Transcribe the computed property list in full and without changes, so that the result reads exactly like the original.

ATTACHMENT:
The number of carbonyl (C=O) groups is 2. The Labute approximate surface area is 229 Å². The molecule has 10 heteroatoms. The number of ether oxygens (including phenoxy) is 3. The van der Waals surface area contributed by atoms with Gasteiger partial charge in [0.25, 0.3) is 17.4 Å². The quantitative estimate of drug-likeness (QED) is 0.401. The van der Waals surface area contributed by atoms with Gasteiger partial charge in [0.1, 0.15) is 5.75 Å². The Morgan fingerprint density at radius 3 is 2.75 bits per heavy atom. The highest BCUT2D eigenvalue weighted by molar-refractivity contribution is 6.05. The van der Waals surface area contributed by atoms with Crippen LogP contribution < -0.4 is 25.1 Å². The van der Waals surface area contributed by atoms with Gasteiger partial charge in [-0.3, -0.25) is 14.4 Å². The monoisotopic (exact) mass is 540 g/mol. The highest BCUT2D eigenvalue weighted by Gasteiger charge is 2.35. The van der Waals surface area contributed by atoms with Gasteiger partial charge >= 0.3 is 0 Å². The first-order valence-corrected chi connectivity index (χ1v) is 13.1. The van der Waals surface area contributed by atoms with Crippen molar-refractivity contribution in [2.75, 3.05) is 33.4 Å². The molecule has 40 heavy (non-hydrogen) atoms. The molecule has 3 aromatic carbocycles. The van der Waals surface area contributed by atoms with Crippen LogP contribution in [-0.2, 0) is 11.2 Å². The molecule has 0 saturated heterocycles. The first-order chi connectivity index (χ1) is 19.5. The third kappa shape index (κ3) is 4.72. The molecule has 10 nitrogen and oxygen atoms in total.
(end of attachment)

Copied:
The number of carbonyl (C=O) groups is 2. The Labute approximate surface area is 229 Å². The molecule has 10 heteroatoms. The number of ether oxygens (including phenoxy) is 3. The van der Waals surface area contributed by atoms with Gasteiger partial charge in [0.25, 0.3) is 17.4 Å². The quantitative estimate of drug-likeness (QED) is 0.401. The van der Waals surface area contributed by atoms with Gasteiger partial charge in [0.1, 0.15) is 5.75 Å². The Morgan fingerprint density at radius 3 is 2.75 bits per heavy atom. The highest BCUT2D eigenvalue weighted by molar-refractivity contribution is 6.05. The van der Waals surface area contributed by atoms with Crippen LogP contribution < -0.4 is 25.1 Å². The van der Waals surface area contributed by atoms with Gasteiger partial charge in [-0.3, -0.25) is 14.4 Å². The monoisotopic (exact) mass is 540 g/mol. The highest BCUT2D eigenvalue weighted by Gasteiger charge is 2.35. The van der Waals surface area contributed by atoms with Gasteiger partial charge >= 0.3 is 0 Å². The first-order valence-corrected chi connectivity index (χ1v) is 13.1. The van der Waals surface area contributed by atoms with Crippen molar-refractivity contribution in [2.75, 3.05) is 33.4 Å². The molecule has 40 heavy (non-hydrogen) atoms. The molecule has 3 aromatic carbocycles. The van der Waals surface area contributed by atoms with Crippen LogP contribution in [-0.2, 0) is 11.2 Å². The molecule has 0 saturated heterocycles. The first-order chi connectivity index (χ1) is 19.5. The third kappa shape index (κ3) is 4.72. The molecule has 10 nitrogen and oxygen atoms in total.